The question at the heart of this appeal relates to ongoing attempts by claimant employees to widen the remedies available to them on dismissal and, in particular, to avoid the application of the statutory cap on compensation.

In the previous decision of Johnson v Unisys Ltd [2001] UKHL 13; [2003] 1 AC 518 the House of Lords held that a claimant employee seeking damages for loss arising out of breach of an implied term of their contract in relation to their unfair dismissal would only be able to recover those damages in the employment tribunal under the remedies stipulated in the Employment Rights Act 1996 and not under the standard remedy for breach of contract in the civil courts. The remedy for the claimant in such a case would therefore be subject to the statutory cap for unfair dismissal claims (currently at £72,300) and other factors such as contributory fault could also reduce the total award that the claimant receives. Where the claimant was arguing that their loss as a result of the breach of the implied term was much greater (for example, a career long loss, as a result of destruction of their career) this was a considerable narrowing of the remedies available to them.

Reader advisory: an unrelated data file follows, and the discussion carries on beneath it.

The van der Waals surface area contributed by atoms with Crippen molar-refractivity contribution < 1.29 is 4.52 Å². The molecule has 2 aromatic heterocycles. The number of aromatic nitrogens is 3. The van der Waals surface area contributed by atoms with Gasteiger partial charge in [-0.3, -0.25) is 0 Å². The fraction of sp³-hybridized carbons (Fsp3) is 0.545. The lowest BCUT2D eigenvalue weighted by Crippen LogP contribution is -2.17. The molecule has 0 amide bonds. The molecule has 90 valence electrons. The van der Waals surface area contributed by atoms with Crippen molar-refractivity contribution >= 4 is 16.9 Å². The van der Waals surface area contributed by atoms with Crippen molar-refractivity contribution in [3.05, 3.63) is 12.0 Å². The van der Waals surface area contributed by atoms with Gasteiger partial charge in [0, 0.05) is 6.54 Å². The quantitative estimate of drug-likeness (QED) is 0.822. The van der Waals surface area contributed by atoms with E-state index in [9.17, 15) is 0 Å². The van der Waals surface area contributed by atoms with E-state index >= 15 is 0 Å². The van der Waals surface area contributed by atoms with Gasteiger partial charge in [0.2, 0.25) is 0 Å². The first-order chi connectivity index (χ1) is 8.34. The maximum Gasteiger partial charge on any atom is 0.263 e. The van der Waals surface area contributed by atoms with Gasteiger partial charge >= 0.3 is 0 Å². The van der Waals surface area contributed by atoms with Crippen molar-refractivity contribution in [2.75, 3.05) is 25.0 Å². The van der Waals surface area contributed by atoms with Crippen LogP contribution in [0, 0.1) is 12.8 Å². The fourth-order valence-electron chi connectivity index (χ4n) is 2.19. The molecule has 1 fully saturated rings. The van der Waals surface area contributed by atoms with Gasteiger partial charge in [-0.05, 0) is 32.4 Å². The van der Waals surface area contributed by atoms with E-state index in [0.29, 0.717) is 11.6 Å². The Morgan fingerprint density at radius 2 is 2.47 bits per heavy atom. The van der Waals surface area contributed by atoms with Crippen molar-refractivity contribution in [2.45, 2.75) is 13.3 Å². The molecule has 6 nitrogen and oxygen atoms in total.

However, claimants continue to be creative in their approach in terms of challenging the scope of the Johnson decision. As the judgment in Johnson was in relation to breach of an implied term of the employee’s contract, the main question in the Edwards and Botham case was whether the reasoning in Johnson precluded recovery of damages for loss in the civil court arising from the unfair manner of a dismissal in breach of an express term of an employment contract.